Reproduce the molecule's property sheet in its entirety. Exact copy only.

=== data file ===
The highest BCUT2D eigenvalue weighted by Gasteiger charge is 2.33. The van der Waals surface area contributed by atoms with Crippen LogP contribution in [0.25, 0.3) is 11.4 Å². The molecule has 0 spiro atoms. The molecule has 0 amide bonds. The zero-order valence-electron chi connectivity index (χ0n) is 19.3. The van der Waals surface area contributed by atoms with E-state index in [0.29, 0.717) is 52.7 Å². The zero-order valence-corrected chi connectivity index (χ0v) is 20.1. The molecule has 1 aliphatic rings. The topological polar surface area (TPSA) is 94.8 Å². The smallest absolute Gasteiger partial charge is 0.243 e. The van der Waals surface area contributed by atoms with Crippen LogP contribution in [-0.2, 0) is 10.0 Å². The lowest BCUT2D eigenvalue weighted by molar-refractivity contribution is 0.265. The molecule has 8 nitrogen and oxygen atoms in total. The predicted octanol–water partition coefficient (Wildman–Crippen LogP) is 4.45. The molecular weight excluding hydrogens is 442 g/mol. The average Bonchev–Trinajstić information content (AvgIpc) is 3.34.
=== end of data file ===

The highest BCUT2D eigenvalue weighted by Gasteiger charge is 2.33. The van der Waals surface area contributed by atoms with Crippen LogP contribution in [0.25, 0.3) is 11.4 Å². The molecule has 0 spiro atoms. The molecule has 0 amide bonds. The zero-order valence-electron chi connectivity index (χ0n) is 19.3. The van der Waals surface area contributed by atoms with E-state index in [0.29, 0.717) is 52.7 Å². The zero-order valence-corrected chi connectivity index (χ0v) is 20.1. The molecule has 1 aliphatic rings. The topological polar surface area (TPSA) is 94.8 Å². The smallest absolute Gasteiger partial charge is 0.243 e. The van der Waals surface area contributed by atoms with Crippen LogP contribution in [-0.2, 0) is 10.0 Å². The lowest BCUT2D eigenvalue weighted by molar-refractivity contribution is 0.265. The molecule has 8 nitrogen and oxygen atoms in total. The predicted octanol–water partition coefficient (Wildman–Crippen LogP) is 4.45. The molecular weight excluding hydrogens is 442 g/mol. The average Bonchev–Trinajstić information content (AvgIpc) is 3.34.